Santa Fe’s Murder Mystery

The 1931 murder of Angelina Jaramillo shocked the residents of Santa Fe.

By all accounts Angelina Jaramillo was a good girl, she was also a student at Loretto Academy. That’s what made the news of her murder all the more shocking. A murder such as this, any murder for that matter, unsettled the residents in the small community of Santa Fe. According to the local paper, Angelina arrived home early on Sunday night, the 16th of November from a night out with friends. As she went about her tasks of preparing for bed she entered her bedroom and a man was hiding in the closet. He overpowered Angelina then raped and killed her. The girl’s mother, Cleofas Jaramillo, had already been hit on the head with a heavy object. She laid unconscious while her daughter begged for her life.

Murder Accusations Make Headlines

The headlines reporting the murder of Angelina Jaramillo.

The murder of Angelina Jaramillo was a shocking, traumatic experience for Santa Fe. It was almost unbelievable. The headline in The Santa Fe New Mexican read “Girl Killed; Negro Is Held.” The lead paragraph stated: “Miss Angelina Jaramillo, was murdered last night by a Negro named Thomas Johnson.” After being arrested Thomas Johnson pleaded innocence. “I am not guilty of that,” he was quoted as saying in the newspaper. The warrant charged him with rape and murder. He admitted that he had attacked and beaten a garage attendant during a robbery. But he vehemently denied the accusation of the murder.

A Final Farewell

Another story a few days after the murder included the headline “Mother Taken To See Body of Dead Girl.” It read, “Mrs. Cleofas Jaramillo who is unable to walk, was brought from St. Vincent hospital by ambulance this morning before the funeral. She saw her daughter sleeping calmly and peacefully in death for the first time since the tragedy. For 15 minutes she lay on a stretcher viewing her daughter’s face. Cleofas Jaramillo did not attend her daughter’s funeral. After the viewing Jaramillo was taken back to the hospital while she continued her recovery from the assailant’s blow to her head. Angelina’s classmates served as her pallbearers for the funeral. They wore their white graduation caps and gowns from Loretto Academy for the service at St. Francis Cathedral.

Justice Served

The the police continued with their investigation. They found fingerprints at the murder site that appeared to be similar to those of Thomas Johnson. An unidentified woman told the sheriff that Johnson had been at her house twice before, asking where Angelina lived. In a matter of months the suspect was tried, convicted and sentenced to death. Johnson’s execution was to be held at the Penitentiary of New Mexico located on Cordova Road. Many of the townsfolk supposedly witnessed the execution.The prison guards tied a goat to the chair to make sure it was working properly. Johnson was then tied to the chair and electrocuted for around eight minutes until the guards pronounced him dead.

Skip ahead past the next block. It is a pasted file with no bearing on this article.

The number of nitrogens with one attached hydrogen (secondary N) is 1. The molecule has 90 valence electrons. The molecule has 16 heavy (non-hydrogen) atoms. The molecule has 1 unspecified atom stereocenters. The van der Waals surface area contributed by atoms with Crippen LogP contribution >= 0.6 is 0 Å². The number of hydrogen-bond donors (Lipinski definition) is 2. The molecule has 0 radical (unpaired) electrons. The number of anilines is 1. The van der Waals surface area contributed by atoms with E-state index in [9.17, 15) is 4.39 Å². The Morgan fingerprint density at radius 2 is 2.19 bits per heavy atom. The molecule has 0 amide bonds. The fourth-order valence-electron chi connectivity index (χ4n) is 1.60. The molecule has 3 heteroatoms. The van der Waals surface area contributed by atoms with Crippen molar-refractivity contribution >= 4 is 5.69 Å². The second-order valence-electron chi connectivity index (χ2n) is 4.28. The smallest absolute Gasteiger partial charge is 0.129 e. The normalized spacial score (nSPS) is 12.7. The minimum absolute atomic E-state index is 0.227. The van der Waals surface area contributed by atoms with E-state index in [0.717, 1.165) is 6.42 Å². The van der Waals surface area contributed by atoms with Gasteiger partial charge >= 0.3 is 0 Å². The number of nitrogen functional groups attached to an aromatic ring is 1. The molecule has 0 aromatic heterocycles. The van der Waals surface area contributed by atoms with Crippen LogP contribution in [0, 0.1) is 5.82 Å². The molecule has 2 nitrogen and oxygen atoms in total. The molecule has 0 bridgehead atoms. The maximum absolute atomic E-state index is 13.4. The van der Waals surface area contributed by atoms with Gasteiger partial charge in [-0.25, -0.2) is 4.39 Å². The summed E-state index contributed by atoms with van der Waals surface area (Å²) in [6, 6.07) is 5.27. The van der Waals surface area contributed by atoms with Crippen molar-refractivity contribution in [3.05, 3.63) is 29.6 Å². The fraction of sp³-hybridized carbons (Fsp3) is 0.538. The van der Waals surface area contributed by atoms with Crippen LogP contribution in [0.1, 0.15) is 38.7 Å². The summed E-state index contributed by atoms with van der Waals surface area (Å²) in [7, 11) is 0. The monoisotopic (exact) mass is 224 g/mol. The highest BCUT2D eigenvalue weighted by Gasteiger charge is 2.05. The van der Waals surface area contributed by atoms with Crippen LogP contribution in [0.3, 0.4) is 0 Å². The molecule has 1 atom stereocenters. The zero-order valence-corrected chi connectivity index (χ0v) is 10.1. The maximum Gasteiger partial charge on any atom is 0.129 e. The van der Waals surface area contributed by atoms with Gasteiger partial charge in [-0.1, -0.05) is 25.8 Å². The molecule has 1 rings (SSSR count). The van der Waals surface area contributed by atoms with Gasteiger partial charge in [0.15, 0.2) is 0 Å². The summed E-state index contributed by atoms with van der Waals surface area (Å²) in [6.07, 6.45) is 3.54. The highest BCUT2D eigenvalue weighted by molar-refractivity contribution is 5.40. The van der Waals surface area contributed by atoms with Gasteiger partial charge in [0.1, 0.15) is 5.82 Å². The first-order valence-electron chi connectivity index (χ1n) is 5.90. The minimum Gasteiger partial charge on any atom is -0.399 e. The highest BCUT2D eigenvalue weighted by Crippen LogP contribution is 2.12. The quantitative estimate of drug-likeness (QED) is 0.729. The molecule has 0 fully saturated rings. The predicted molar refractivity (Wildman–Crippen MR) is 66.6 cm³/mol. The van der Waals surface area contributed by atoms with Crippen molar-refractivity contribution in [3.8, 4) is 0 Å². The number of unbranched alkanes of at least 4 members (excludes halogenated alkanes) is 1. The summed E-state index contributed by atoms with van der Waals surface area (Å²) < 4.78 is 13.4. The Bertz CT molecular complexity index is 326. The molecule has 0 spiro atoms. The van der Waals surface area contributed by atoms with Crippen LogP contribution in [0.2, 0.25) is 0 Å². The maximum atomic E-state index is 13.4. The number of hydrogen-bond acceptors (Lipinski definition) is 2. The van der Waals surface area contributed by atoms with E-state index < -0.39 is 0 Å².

Wrongly Executed

The tragedy continued to unfold. Doubts began to arise, rumors spread and questions arose. Perhaps Thomas Johnson did not kill the young woman. Angelina’s uncle, who was the husband of Cleofas’ sister, lived right around the corner from the Jaramillos on Griffin Street.

The murder of Angelina Jaramillo took place at 142-146 Griffin Street in Santa Fe.

The uncle spent a lot of time around their house, helping with chores and other household duties. The man was supposedly attractive and very interested in pretty young women. There were those who believed that Angelina’s uncle was the murderer. After all, the uncle was instrumental in helping to get Johnson convicted. His zeal for a conviction led some people to believe that he was actually the suspect. After the execution, he supposedly returned to his home in Canada. Everyone seemed to agree on one fact. Years later while the uncle lay on his deathbed he confessed to killing Angelina and begged for forgiveness. Those who knew what really happened on November 16, 1931 have long since died. The murder of Angelina Jaramillo will always be a mystery. What remains constant is that her murder and the execution of Thomas Johnson were both tragic for the city of Santa Fe.

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